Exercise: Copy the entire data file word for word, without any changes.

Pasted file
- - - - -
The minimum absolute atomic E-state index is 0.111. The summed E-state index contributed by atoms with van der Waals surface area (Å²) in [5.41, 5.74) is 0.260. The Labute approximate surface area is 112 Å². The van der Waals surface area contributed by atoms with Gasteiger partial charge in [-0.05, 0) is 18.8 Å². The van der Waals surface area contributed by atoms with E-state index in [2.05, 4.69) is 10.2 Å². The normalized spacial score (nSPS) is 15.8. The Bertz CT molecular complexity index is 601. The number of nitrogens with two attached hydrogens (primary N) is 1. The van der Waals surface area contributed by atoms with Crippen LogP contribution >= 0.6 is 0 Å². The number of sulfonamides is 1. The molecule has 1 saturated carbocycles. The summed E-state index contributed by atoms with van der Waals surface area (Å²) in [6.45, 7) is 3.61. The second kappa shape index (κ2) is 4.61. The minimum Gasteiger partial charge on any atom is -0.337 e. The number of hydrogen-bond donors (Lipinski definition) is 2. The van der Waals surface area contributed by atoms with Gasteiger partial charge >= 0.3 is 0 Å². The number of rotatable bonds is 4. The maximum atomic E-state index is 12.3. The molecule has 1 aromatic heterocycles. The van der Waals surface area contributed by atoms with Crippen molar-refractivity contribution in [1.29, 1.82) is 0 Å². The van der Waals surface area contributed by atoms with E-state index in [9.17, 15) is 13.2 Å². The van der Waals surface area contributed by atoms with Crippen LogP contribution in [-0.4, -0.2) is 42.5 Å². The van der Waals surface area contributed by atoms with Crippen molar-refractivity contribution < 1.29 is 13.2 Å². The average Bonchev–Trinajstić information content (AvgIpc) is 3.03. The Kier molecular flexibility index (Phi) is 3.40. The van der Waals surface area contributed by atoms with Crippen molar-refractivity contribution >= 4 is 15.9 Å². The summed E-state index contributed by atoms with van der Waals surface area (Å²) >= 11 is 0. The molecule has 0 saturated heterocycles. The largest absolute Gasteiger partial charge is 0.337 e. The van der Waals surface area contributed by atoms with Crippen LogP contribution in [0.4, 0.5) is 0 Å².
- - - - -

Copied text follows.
The minimum absolute atomic E-state index is 0.111. The summed E-state index contributed by atoms with van der Waals surface area (Å²) in [5.41, 5.74) is 0.260. The Labute approximate surface area is 112 Å². The van der Waals surface area contributed by atoms with Gasteiger partial charge in [-0.05, 0) is 18.8 Å². The van der Waals surface area contributed by atoms with E-state index in [2.05, 4.69) is 10.2 Å². The normalized spacial score (nSPS) is 15.8. The Bertz CT molecular complexity index is 601. The number of nitrogens with two attached hydrogens (primary N) is 1. The van der Waals surface area contributed by atoms with Crippen LogP contribution >= 0.6 is 0 Å². The number of sulfonamides is 1. The molecule has 1 saturated carbocycles. The summed E-state index contributed by atoms with van der Waals surface area (Å²) in [6.45, 7) is 3.61. The second kappa shape index (κ2) is 4.61. The minimum Gasteiger partial charge on any atom is -0.337 e. The number of hydrogen-bond donors (Lipinski definition) is 2. The van der Waals surface area contributed by atoms with Gasteiger partial charge >= 0.3 is 0 Å². The number of rotatable bonds is 4. The maximum atomic E-state index is 12.3. The molecule has 1 aromatic heterocycles. The van der Waals surface area contributed by atoms with Crippen molar-refractivity contribution in [1.29, 1.82) is 0 Å². The van der Waals surface area contributed by atoms with E-state index in [9.17, 15) is 13.2 Å². The van der Waals surface area contributed by atoms with Crippen LogP contribution in [-0.4, -0.2) is 42.5 Å². The van der Waals surface area contributed by atoms with Crippen molar-refractivity contribution < 1.29 is 13.2 Å². The average Bonchev–Trinajstić information content (AvgIpc) is 3.03. The Kier molecular flexibility index (Phi) is 3.40. The van der Waals surface area contributed by atoms with Crippen molar-refractivity contribution >= 4 is 15.9 Å². The summed E-state index contributed by atoms with van der Waals surface area (Å²) >= 11 is 0. The molecule has 0 saturated heterocycles. The largest absolute Gasteiger partial charge is 0.337 e. The van der Waals surface area contributed by atoms with Crippen LogP contribution in [0.4, 0.5) is 0 Å².